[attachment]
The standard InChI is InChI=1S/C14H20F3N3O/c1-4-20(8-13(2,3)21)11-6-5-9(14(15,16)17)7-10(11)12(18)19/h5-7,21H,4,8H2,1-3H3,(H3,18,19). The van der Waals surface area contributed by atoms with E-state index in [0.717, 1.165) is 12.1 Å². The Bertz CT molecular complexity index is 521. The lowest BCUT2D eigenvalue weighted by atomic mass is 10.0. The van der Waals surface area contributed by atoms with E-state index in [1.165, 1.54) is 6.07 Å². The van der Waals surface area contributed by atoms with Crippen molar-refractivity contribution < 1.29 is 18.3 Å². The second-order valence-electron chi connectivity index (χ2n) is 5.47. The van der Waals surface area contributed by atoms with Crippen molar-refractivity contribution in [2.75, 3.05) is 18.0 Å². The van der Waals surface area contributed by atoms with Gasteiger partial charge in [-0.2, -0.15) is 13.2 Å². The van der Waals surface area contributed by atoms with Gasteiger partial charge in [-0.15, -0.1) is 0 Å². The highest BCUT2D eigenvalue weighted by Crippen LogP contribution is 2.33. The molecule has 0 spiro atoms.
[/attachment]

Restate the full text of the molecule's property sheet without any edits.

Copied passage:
The standard InChI is InChI=1S/C14H20F3N3O/c1-4-20(8-13(2,3)21)11-6-5-9(14(15,16)17)7-10(11)12(18)19/h5-7,21H,4,8H2,1-3H3,(H3,18,19). The van der Waals surface area contributed by atoms with E-state index in [0.717, 1.165) is 12.1 Å². The Bertz CT molecular complexity index is 521. The lowest BCUT2D eigenvalue weighted by atomic mass is 10.0. The van der Waals surface area contributed by atoms with E-state index in [1.165, 1.54) is 6.07 Å². The van der Waals surface area contributed by atoms with Crippen molar-refractivity contribution < 1.29 is 18.3 Å². The second-order valence-electron chi connectivity index (χ2n) is 5.47. The van der Waals surface area contributed by atoms with Crippen molar-refractivity contribution in [2.75, 3.05) is 18.0 Å². The van der Waals surface area contributed by atoms with Gasteiger partial charge in [-0.2, -0.15) is 13.2 Å². The van der Waals surface area contributed by atoms with Gasteiger partial charge in [-0.15, -0.1) is 0 Å². The highest BCUT2D eigenvalue weighted by Crippen LogP contribution is 2.33. The molecule has 0 spiro atoms.